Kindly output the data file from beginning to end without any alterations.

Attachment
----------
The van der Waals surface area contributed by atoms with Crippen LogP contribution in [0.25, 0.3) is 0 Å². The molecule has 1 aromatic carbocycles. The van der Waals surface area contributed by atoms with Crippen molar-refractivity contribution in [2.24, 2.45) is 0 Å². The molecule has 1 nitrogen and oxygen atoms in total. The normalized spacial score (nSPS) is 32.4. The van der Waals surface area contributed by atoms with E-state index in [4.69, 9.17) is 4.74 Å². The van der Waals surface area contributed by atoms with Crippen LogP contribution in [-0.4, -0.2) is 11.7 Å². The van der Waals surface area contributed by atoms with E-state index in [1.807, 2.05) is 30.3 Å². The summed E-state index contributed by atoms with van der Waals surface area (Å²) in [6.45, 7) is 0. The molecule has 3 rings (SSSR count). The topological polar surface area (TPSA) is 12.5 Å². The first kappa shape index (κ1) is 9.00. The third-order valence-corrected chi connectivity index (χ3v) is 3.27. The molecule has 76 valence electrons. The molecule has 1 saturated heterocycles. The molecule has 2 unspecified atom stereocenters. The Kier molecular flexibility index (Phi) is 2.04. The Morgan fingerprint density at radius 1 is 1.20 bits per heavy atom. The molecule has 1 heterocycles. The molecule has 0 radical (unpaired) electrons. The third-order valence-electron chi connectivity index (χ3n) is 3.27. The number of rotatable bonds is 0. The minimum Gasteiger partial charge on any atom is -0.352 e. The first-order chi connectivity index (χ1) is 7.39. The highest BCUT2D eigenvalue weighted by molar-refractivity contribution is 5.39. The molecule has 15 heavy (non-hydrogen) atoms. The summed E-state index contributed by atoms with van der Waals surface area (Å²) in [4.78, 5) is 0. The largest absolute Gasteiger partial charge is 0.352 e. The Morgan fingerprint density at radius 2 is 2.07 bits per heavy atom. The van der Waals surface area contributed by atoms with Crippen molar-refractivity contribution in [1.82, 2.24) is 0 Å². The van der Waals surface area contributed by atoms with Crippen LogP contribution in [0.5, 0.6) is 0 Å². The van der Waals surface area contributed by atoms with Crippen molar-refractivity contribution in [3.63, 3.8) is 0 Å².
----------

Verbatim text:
The van der Waals surface area contributed by atoms with Crippen LogP contribution in [0.25, 0.3) is 0 Å². The molecule has 1 aromatic carbocycles. The van der Waals surface area contributed by atoms with Crippen molar-refractivity contribution in [2.24, 2.45) is 0 Å². The molecule has 1 nitrogen and oxygen atoms in total. The normalized spacial score (nSPS) is 32.4. The van der Waals surface area contributed by atoms with E-state index in [4.69, 9.17) is 4.74 Å². The van der Waals surface area contributed by atoms with Crippen LogP contribution in [-0.4, -0.2) is 11.7 Å². The van der Waals surface area contributed by atoms with E-state index in [1.807, 2.05) is 30.3 Å². The summed E-state index contributed by atoms with van der Waals surface area (Å²) in [6.45, 7) is 0. The molecule has 3 rings (SSSR count). The topological polar surface area (TPSA) is 12.5 Å². The first kappa shape index (κ1) is 9.00. The third-order valence-corrected chi connectivity index (χ3v) is 3.27. The molecule has 76 valence electrons. The molecule has 1 saturated heterocycles. The molecule has 2 unspecified atom stereocenters. The Kier molecular flexibility index (Phi) is 2.04. The Morgan fingerprint density at radius 1 is 1.20 bits per heavy atom. The molecule has 1 heterocycles. The molecule has 0 radical (unpaired) electrons. The third-order valence-electron chi connectivity index (χ3n) is 3.27. The number of rotatable bonds is 0. The minimum Gasteiger partial charge on any atom is -0.352 e. The first-order chi connectivity index (χ1) is 7.39. The highest BCUT2D eigenvalue weighted by molar-refractivity contribution is 5.39. The molecule has 15 heavy (non-hydrogen) atoms. The summed E-state index contributed by atoms with van der Waals surface area (Å²) in [4.78, 5) is 0. The largest absolute Gasteiger partial charge is 0.352 e. The Morgan fingerprint density at radius 2 is 2.07 bits per heavy atom. The van der Waals surface area contributed by atoms with Crippen molar-refractivity contribution in [1.82, 2.24) is 0 Å². The van der Waals surface area contributed by atoms with Crippen LogP contribution in [0.5, 0.6) is 0 Å². The van der Waals surface area contributed by atoms with Crippen molar-refractivity contribution in [3.63, 3.8) is 0 Å².